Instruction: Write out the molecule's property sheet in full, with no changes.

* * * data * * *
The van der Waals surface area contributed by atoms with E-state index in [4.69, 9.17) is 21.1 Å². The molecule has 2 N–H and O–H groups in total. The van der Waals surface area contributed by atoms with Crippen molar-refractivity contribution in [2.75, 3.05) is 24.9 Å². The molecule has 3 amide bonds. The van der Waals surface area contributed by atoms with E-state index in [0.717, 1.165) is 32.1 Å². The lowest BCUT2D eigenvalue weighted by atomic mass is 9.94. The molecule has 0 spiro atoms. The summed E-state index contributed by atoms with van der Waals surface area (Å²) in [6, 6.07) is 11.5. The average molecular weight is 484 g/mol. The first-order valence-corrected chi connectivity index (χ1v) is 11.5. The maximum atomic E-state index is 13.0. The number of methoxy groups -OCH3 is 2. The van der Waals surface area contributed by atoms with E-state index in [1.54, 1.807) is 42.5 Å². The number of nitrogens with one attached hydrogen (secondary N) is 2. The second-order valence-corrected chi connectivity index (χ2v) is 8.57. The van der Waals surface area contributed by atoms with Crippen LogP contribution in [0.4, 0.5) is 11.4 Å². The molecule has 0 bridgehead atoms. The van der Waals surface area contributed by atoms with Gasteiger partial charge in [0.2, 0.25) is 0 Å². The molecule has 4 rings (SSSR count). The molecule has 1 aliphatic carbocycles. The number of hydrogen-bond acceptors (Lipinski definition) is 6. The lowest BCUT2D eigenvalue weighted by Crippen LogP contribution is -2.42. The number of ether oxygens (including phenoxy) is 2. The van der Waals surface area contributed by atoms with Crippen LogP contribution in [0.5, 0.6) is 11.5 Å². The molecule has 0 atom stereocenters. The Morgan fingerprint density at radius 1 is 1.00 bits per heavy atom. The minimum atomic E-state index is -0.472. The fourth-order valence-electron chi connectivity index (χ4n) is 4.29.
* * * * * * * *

The van der Waals surface area contributed by atoms with E-state index in [4.69, 9.17) is 21.1 Å². The molecule has 2 N–H and O–H groups in total. The van der Waals surface area contributed by atoms with Crippen molar-refractivity contribution in [2.75, 3.05) is 24.9 Å². The molecule has 3 amide bonds. The van der Waals surface area contributed by atoms with E-state index in [0.717, 1.165) is 32.1 Å². The lowest BCUT2D eigenvalue weighted by atomic mass is 9.94. The molecule has 0 spiro atoms. The summed E-state index contributed by atoms with van der Waals surface area (Å²) in [6, 6.07) is 11.5. The average molecular weight is 484 g/mol. The first-order valence-corrected chi connectivity index (χ1v) is 11.5. The maximum atomic E-state index is 13.0. The number of methoxy groups -OCH3 is 2. The van der Waals surface area contributed by atoms with E-state index in [1.54, 1.807) is 42.5 Å². The number of nitrogens with one attached hydrogen (secondary N) is 2. The second-order valence-corrected chi connectivity index (χ2v) is 8.57. The van der Waals surface area contributed by atoms with Crippen LogP contribution in [0.4, 0.5) is 11.4 Å². The molecule has 0 bridgehead atoms. The van der Waals surface area contributed by atoms with Gasteiger partial charge in [0.2, 0.25) is 0 Å². The molecule has 4 rings (SSSR count). The molecule has 1 aliphatic carbocycles. The number of hydrogen-bond acceptors (Lipinski definition) is 6. The lowest BCUT2D eigenvalue weighted by Crippen LogP contribution is -2.42. The number of ether oxygens (including phenoxy) is 2. The van der Waals surface area contributed by atoms with Crippen LogP contribution in [0.5, 0.6) is 11.5 Å². The molecule has 0 atom stereocenters. The Morgan fingerprint density at radius 1 is 1.00 bits per heavy atom. The minimum atomic E-state index is -0.472. The fourth-order valence-electron chi connectivity index (χ4n) is 4.29.